Boosting is a technique in machine learning in which multiple models are developed sequentially. Each new model tries to successful predict what prior models were unable to do. The average for regression and majority vote for classification are used. For classification, boosting is commonly associated with decision trees. However, boosting can be used with any machine learning algorithm in the supervised learning context.

Since several models are being developed with aggregation, boosting is associated with ensemble learning. Ensemble is just a way of developing more than one model for machine-learning purposes. With boosting, the assumption is that the combination of several weak models can make one really strong and accurate model.

For our purposes, we will be using adaboost classification to improve the performance of a decision tree in python. We will use the cancer dataset from the pydataset library. Our goal will be to predict the status of a patient based on several independent variables. The steps of this process are as follows.

- Data preparation
- Decision tree baseline model
- Hyperparameter tuning of Adaboost model
- AdaBoost model development

Below is some initial code

from sklearn.ensemble import AdaBoostClassifier

from sklearn import tree

from sklearn.model_selection import GridSearchCV

import numpy as np

from pydataset import data

import pandas as pd

from sklearn.model_selection import cross_val_score

from sklearn.model_selection import KFold

**Data Preparation**

Data preparation is minimal in this situation. We will load are data and at the same time drop any NA using the .dropna() function. In addition, we will place the independent variables in dataframe called X and the dependent variable in a dataset called y. Below is the code.

df=data('cancer').dropna()

X=df[['time','sex','ph.karno','pat.karno','meal.cal','wt.loss']]

y=df['status']

**Decision Tree Baseline Model**

We will make a decision tree just for the purposes of comparison. First, we will set the parameters for the cross-validation. Then we will use a for loop to run several different decision trees. The difference in the decision trees will be their depth. The depth is how far the tree can go in order to purify the classification. The more depth the more likely your decision tree is to overfit the data. The last thing we will do is print the results. Below is the code with the output

crossvalidation=KFold(n_splits=10,shuffle=True,random_state=1)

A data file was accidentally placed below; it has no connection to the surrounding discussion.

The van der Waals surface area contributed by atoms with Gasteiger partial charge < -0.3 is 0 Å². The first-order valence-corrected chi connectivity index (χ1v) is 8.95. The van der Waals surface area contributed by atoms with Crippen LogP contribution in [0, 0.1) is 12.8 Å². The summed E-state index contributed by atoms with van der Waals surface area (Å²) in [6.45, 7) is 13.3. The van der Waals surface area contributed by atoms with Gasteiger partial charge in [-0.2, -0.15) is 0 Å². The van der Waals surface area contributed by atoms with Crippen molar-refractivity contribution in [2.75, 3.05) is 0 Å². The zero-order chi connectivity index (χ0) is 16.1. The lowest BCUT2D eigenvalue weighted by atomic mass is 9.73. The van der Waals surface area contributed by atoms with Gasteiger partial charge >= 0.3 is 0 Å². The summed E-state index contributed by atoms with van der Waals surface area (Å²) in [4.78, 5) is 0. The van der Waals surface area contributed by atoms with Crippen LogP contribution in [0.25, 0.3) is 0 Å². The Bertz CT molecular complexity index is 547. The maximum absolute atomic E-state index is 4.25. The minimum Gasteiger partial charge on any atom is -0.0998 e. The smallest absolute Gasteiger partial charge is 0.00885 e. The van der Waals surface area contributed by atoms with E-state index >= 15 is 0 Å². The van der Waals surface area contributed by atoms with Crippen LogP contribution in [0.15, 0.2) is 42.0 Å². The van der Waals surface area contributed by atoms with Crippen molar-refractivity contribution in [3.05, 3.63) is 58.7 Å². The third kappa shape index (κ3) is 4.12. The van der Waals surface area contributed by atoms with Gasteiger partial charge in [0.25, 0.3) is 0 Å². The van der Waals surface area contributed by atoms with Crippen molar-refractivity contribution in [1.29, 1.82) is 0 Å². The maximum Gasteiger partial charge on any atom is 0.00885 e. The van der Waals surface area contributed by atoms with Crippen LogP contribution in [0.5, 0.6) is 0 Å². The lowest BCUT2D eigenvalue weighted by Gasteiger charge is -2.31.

for depth in range (1,10):

tree_classifier=tree.DecisionTreeClassifier(max_depth=depth,random_state=1)

if tree_classifier.fit(X,y).tree_.max_depth<depth:

break

score=np.mean(cross_val_score(tree_classifier,X,y,scoring='accuracy', cv=crossvalidation,n_jobs=1))

print(depth, score)

1 0.71875

2 0.6477941176470589

3 0.6768382352941177

4 0.6698529411764707

5 0.6584558823529412

6 0.6525735294117647

7 0.6283088235294118

8 0.6573529411764706

9 0.6577205882352941

You can see that the most accurate decision tree had a depth of 1. After that there was a general decline in accuracy.

We now can determine if the adaBoost model is better based on whether the accuracy is above 72%. Before we develop the AdaBoost model, we need to tune several hyperparameters in order to develop the most accurate model possible.

**Hyperparameter Tuning AdaBoost Model**

In order to tune the hyperparameters there are several things that we need to do. First we need to initiate our AdaBoostClassifier with some basic settings. Then We need to create our search grid with the hyperparameters. There are two hyperparameters that we will set and they are number of estimators (n_estimators) and the learning rate.

Number of estimators has to do with how many trees are developed. The learning rate indicates how each tree contributes to the overall results. We have to place in the grid several values for each of these. Once we set the arguments for the AdaBoostClassifier and the search grid we combine all this information into an object called search. This object uses the GridSearchCV function and includes additional arguments for scoring, n_jobs, and for cross-validation. Below is the code for all of this

ada=AdaBoostClassifier()

search_grid={'n_estimators':[500,1000,2000],'learning_rate':[.001,0.01,.1]}

search=GridSearchCV(estimator=ada,param_grid=search_grid,scoring='accuracy',n_jobs=1,cv=crossvalidation)

We can now run the model of hyperparameter tuning and see the results. The code is below.

search.fit(X,y)

search.best_params_

Out[33]: {'learning_rate': 0.01, 'n_estimators': 1000}

search.best_score_

Out[34]: 0.7425149700598802

We can see that if the learning rate is set to 0.01 and the number of estimators to 1000 We can expect an accuracy of 74%. This is superior to our baseline model.

**AdaBoost Model**